I miss Stefano's restaurant because there are always stunning surprises in store when you eat and drink there. 

I miss the possibility of hearing Donatella singing and Luciano play there.  I am learning to miss Donatella's fried squash flowers too.  They were divine that night she took Helen and I home and cooked for us.  

I miss Barbara and Alessandra.  I most definitely miss Stefano.  I miss Lorenzo

I miss the 'ciao's' that I hear in the street.  I miss Pino & Silvana, and their divine pizzas.

I miss Boccadasse and my seat up on the hill, I miss Outi, Paula and Paola.  There is Davide, Federico, and Leah, and so many others. 

I'm thinking now  ... perhaps it all adds up to the fact that I'm simply missing Genova. And forgive me if your name isn't here because I'm sure to be missing you too  :-)


Below, a photograph of Luciano playing bass guitar (really, he is), taken at a performance he and Donatella gave recently.

Drawing a Breath

On Friday, I was 12 hours out in the city ... and for 10 of those hours I was carrying my 6kg+-heavy bag of camera gear.  And still, it was sublime.  It was one of those dizzying days where it feels like I flew with the eagles ... perhaps.

I set out with Shannon, an American living here, and we wandered and talked.  She knows this city, 2 years living here after some time spent in New Zealand.  That's how she found me and my blog.  She searched New Zealand and Genova.

We said goodbye only when it was time for me to meet my traveling companion off the train.  It was a brisk walk through the city to Brignole train station.  Home for 10 minutes, refreshed and I was off to a confectionery laboratory that has been in the hands of the same family since 1780.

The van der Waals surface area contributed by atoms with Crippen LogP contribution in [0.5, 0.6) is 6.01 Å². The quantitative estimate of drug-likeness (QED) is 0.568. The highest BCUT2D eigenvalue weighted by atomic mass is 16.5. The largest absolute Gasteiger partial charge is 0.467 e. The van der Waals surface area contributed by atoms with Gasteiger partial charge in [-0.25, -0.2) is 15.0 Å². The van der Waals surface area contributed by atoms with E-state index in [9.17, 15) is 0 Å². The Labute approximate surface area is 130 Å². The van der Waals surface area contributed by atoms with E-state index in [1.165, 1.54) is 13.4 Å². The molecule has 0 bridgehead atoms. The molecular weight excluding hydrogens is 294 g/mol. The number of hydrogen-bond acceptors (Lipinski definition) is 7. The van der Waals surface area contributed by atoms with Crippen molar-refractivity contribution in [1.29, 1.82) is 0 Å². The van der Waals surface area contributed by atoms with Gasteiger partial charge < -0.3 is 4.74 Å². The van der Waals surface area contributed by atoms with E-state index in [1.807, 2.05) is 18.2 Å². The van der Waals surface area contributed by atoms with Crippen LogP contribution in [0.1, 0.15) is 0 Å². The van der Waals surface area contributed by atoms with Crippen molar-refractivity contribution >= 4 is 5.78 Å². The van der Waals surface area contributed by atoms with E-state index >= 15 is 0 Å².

A tour that astounded me was followed by an interview with the loveliest gentleman.  Hours later, Anna, from Beautiful Liguria, and I walked back through the city and I had just a few minutes to change, to finally drop off that camera gear, before heading out to dinner. 

What a dinner!  If you find yourself in Genoa, you must try Ristorante Il Genovese because there is nothing about the experience that can cause regret.  And if you do, and if you love meat and pasta, then the Ravioli fatti in casa al 'tuccu'di carne is the one that I fell entirely in love with.

The sauce is 5 hours in preparation and you can taste the time and the care taken.  But everything, from the gnocchi di patate fatti in casa al pesto,  the cima genovese ricetta antica con patate al forno, the brandacujun di stocca fissoe, and the latte dolice fritto, even the canestrelli ... all exquisite.  And that was only what we actually ordered.